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There are twelve unique watches and five men. Each of the five men are asked to choose a watch for themselves. What is the probability that at-least two of them choose the same watch.

I could think of two different approaches of solving above problem.

1st approach: $$ \text{answer} = 1 - \frac{12 \cdot 11 \cdot 10 \cdot 9 \cdot 8 }{ 12^5} \approx 0.618055$$

2nd approach: Consider $x$ such that $$\begin{aligned} x = &\hphantom{{}+{}} \text{no of ways exactly}~\textbf{two}~\text{men choose same watch} \\ &{}+ \text{no of ways exactly}~\textbf{three}~\text{men choose same watch} \\ &{}+\text{no of ways exactly}~\textbf{four}~\text{men choose same watch} \\ &{}+ \text{no of ways exactly}~\textbf{five}~\text{men choose same watch} \\ = &\hphantom{{}+{}} {5\choose 2} \cdot 12 \cdot {11\choose 3} \cdot 3! \\ &+ {5\choose 3} \cdot 12 \cdot {11\choose 2} \cdot 2! \\ &+ {5\choose 4} \cdot 12 \cdot {11\choose 1} \cdot 1! \\ &+ {5\choose 5} \cdot 12 \cdot {11\choose 0} \cdot 0! \\ ={} &118800 + 13200 + 660 + 12 = 132672 \end{aligned}$$ Then $\text{answer} = x\, / \,12^5 = 132672\, / \, 12^5 \approx 0.53317$

The two approaches have different answers.
I believe the first approach has no issues, which means i am counting short in the second approach. But not able to figure out how?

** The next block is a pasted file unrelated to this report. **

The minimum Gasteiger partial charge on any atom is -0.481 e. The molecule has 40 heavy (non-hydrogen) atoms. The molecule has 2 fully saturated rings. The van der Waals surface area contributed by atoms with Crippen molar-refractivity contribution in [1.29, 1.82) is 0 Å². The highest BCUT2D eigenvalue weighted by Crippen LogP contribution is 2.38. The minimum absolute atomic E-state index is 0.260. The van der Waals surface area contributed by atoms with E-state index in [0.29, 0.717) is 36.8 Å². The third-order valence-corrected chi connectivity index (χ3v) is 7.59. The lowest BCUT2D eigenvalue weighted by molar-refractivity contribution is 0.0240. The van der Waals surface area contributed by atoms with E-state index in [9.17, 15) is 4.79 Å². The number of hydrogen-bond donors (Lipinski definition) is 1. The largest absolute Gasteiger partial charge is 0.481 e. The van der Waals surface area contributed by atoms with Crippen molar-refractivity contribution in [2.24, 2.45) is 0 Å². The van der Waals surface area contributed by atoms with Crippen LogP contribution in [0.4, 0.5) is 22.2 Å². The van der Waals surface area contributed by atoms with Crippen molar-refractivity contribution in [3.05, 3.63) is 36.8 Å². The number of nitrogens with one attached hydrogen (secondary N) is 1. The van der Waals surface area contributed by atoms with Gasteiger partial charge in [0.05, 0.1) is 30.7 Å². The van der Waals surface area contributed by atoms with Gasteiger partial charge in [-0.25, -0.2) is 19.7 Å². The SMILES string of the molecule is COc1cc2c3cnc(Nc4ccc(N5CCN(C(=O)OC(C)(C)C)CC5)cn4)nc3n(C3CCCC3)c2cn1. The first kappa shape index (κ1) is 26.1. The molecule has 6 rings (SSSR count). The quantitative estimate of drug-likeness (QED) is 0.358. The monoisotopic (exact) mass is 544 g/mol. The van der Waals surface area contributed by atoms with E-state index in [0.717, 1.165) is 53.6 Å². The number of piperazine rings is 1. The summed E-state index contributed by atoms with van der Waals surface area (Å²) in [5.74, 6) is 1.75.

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    $\begingroup$ What about 2 choose watch A and 2 others choose Watch B, etc... $\endgroup$ – DJohnM Apr 20 at 10:25
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As DJohnM pointed out in the comments, it is possible that there is more than one watch that at least two men pick. This can happen in two ways: three men pick one model and two other men pick a different model or two men pick one model, two other men pick a second model, and one man chooses a third model.

Three men choose one model and two other men choose a second model: There are $\binom{5}{3}$ ways that three of the men can select the same model and twelve models for them to choose. There are eleven ways for the other two men to pick the same model. Hence, there are $$\binom{5}{3}\binom{12}{1}\binom{2}{2}\binom{11}{1} = 1320$$ such distributions.

Two men choose one model, two other men choose a second model, and the fifth man picks a third model: There are $\binom{12}{2}$ ways to select which two models are each picked by two men, $\binom{5}{2}$ ways for two of the men to pick the more expensive of those two models (or some other feature that distinguishes them if they are the same price), $\binom{3}{2}$ ways for two of the other three men to pick the other of those models, and ten ways for the remaining man to pick one of the remaining models. Hence, there are $$\binom{12}{2}\binom{5}{2}\binom{3}{2}\binom{1}{1}\binom{10}{1} = 19800$$ such distributions.

Adding these to the total gives $$118800 + 13200 + 660 + 12 + 1320 + 19800 = 153792$$ Dividing this amount by $12^5$ yields $\approx 0.6180555556$, which agrees with the answer obtained from your simpler first approach.

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